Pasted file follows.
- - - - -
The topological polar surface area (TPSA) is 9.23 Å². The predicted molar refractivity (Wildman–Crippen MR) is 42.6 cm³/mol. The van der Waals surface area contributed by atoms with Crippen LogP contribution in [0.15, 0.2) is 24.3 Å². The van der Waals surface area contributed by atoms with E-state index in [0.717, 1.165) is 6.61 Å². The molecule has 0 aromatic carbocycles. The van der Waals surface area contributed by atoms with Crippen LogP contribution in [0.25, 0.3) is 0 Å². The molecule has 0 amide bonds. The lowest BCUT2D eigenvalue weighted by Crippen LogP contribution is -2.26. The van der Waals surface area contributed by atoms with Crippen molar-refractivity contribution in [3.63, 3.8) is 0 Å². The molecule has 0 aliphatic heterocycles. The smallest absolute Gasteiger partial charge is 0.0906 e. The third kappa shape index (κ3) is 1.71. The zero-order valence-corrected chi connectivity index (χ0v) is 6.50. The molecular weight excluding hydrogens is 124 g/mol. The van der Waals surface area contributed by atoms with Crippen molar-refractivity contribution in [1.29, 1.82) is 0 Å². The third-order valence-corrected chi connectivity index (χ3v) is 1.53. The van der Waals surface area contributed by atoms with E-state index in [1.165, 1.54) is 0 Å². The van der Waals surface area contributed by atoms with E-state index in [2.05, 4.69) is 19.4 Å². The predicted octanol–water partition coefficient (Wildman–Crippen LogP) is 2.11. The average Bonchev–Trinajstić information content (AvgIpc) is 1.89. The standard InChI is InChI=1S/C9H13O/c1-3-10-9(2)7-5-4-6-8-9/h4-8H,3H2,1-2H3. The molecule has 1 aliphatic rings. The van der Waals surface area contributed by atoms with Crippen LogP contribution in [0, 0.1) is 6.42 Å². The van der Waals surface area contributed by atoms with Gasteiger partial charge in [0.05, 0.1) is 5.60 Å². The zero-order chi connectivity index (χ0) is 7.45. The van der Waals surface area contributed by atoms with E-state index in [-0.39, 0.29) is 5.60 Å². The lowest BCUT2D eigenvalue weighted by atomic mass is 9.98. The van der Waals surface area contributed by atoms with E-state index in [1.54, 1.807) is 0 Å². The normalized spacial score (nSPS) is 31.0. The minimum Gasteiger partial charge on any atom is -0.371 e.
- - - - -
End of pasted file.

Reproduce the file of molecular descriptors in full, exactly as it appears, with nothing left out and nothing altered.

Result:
The topological polar surface area (TPSA) is 9.23 Å². The predicted molar refractivity (Wildman–Crippen MR) is 42.6 cm³/mol. The van der Waals surface area contributed by atoms with Crippen LogP contribution in [0.15, 0.2) is 24.3 Å². The van der Waals surface area contributed by atoms with E-state index in [0.717, 1.165) is 6.61 Å². The molecule has 0 aromatic carbocycles. The van der Waals surface area contributed by atoms with Crippen LogP contribution in [0.25, 0.3) is 0 Å². The molecule has 0 amide bonds. The lowest BCUT2D eigenvalue weighted by Crippen LogP contribution is -2.26. The van der Waals surface area contributed by atoms with Crippen molar-refractivity contribution in [3.63, 3.8) is 0 Å². The molecule has 0 aliphatic heterocycles. The smallest absolute Gasteiger partial charge is 0.0906 e. The third kappa shape index (κ3) is 1.71. The zero-order valence-corrected chi connectivity index (χ0v) is 6.50. The molecular weight excluding hydrogens is 124 g/mol. The van der Waals surface area contributed by atoms with Crippen molar-refractivity contribution in [1.29, 1.82) is 0 Å². The third-order valence-corrected chi connectivity index (χ3v) is 1.53. The van der Waals surface area contributed by atoms with E-state index in [1.165, 1.54) is 0 Å². The van der Waals surface area contributed by atoms with E-state index in [2.05, 4.69) is 19.4 Å². The predicted octanol–water partition coefficient (Wildman–Crippen LogP) is 2.11. The average Bonchev–Trinajstić information content (AvgIpc) is 1.89. The standard InChI is InChI=1S/C9H13O/c1-3-10-9(2)7-5-4-6-8-9/h4-8H,3H2,1-2H3. The molecule has 1 aliphatic rings. The van der Waals surface area contributed by atoms with Crippen LogP contribution in [0, 0.1) is 6.42 Å². The van der Waals surface area contributed by atoms with Gasteiger partial charge in [0.05, 0.1) is 5.60 Å². The zero-order chi connectivity index (χ0) is 7.45. The van der Waals surface area contributed by atoms with E-state index in [-0.39, 0.29) is 5.60 Å². The lowest BCUT2D eigenvalue weighted by atomic mass is 9.98. The van der Waals surface area contributed by atoms with E-state index in [1.54, 1.807) is 0 Å². The normalized spacial score (nSPS) is 31.0. The minimum Gasteiger partial charge on any atom is -0.371 e.